Testing Natural Gases Using an Electronic Nose

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The natural gas, used by consumers is the processed one which is free from any impurity and quite different from the natural gas taken from underground up to the wellhead. Although the processing of natural gas is less complicated compared to the processing and refining of crude oil, it is equally necessary, before it reaches customers. The unrefined natural gas contains impurities like pentane, butane, propane, ethane and some higher molecular-weight hydrocarbons that are separated at refineries during the natural gas processing to generate ‘pipeline quality’ of dry natural gas. However, before the processing procedure can begin, it is essential to detect such impurities.

Testing Natural Gases Using zNose®

EST Inc. has developed an advanced sensor technology that is capable of detecting and quantifying the unwanted elements present in the raw natural gas in a minute, providing help to the refineries by simplifying the processing procedure. The zNose® can carry out analytical measurements of odors and volatile organic vapors in near real time with part per-trillion-sensitivity, precision and accuracy.

A testing procedure was performed to analyze the caliber of zNose®. A one-liter Tedlar bag was used to collect a natural gas sample from a local residence. Approximately 5 milliliters of the sample was extracted and analyzed by means of zNose supplied with a one-meter db-624 column. The sample was injected into the zNose® after an interval of 3 seconds. A further 10 second interval was maintained before the column ramping, which was performed from 40 °C to 160 °C at 5 °C per second.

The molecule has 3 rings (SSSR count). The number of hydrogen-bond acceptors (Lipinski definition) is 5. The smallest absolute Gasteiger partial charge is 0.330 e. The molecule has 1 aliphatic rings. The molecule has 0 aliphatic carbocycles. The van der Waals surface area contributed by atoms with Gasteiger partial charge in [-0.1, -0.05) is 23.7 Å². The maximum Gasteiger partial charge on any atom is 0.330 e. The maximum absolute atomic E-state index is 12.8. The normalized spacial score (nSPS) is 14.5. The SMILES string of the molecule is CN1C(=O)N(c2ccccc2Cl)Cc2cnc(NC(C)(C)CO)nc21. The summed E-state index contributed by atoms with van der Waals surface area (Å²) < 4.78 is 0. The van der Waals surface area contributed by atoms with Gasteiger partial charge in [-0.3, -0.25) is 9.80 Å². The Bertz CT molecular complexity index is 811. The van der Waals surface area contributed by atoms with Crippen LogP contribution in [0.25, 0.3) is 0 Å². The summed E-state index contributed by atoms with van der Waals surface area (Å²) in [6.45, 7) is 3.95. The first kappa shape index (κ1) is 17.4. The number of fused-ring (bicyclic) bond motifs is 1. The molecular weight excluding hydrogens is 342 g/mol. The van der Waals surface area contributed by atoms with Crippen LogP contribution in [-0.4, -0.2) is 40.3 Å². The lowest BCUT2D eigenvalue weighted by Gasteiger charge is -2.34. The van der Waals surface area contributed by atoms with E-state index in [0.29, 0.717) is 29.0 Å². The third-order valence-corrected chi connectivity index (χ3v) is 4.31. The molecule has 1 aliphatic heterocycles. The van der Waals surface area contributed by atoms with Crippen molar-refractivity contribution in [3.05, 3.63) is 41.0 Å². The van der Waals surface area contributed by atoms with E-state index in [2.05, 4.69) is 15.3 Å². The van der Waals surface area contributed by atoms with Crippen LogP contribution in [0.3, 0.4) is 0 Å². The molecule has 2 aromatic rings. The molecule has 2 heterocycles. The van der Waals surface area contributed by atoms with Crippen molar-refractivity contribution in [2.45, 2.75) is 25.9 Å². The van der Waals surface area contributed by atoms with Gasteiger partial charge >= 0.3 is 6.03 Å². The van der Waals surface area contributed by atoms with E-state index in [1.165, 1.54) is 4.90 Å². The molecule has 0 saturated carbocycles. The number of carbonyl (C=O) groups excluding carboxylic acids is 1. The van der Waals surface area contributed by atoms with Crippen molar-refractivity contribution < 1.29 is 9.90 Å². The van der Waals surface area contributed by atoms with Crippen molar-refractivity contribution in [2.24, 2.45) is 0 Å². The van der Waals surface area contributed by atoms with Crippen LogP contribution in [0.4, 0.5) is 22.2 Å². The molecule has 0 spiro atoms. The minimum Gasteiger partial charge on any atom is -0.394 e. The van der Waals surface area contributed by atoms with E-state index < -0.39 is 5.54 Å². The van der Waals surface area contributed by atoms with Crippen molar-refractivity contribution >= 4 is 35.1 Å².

Low molecular weight compounds are also detected by zNose®. The detectability of low molecular weight compounds is dependent on the temperature of the sensor crystal. The detector temperature of 20 °C was used during the testing procedure and this temperature can be as low as 0 °C since the response for zNose® is restricted to compounds with above 0 °C boiling points.

The lowest weight compound detected in the natural gas sample was 274 counts and it had an index of 479 or slightly below C5 (pentane).

zNose® software allows the user to rapidly calibrate the results and to easily produce individual peak response factors and alarm levels. This software automatically displays peak readings in the preferred units for example ppm, after a peak file has been defined and scale factors have been determined. In addition, the referencing retention time to n-alkanes offers an appropriate peak naming convention in cases where the real compound is unknown.

Conclusion

Therefore, the zNose®, EST Inc.’s advanced electronic sniffer, can cater to all the requirements of calibrating, detecting and quantifying the unwanted elements present in the raw natural gas. It skillfully carried out five replicate measurements on the natural gas sample at intervals of 1 minute, demonstrating the retention time stability and precision of the zNose®. Henceforth, zNose® meets the requirement for speed, accuracy and precision in the chemical analysis of all types of vapors, fragrances and odors. The ability of zNose® to create virtual chemical sensor arrays in order to monitor these compounds makes this electronic sniffer an important process monitoring tool.

Furthermore, zNose®’s capability to carry out hundreds of chromatographic analyses per day makes it a cost- effective solution to measure the impurities of raw natural gas. Hence, the unique features of zNose® make it a one-stop solution and is worth investing for the quality check of natural gas.

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This information has been sourced, reviewed and adapted from materials provided by Electronic Sensor Technology.

For more information on this source, please visit Electronic Sensor Technology.

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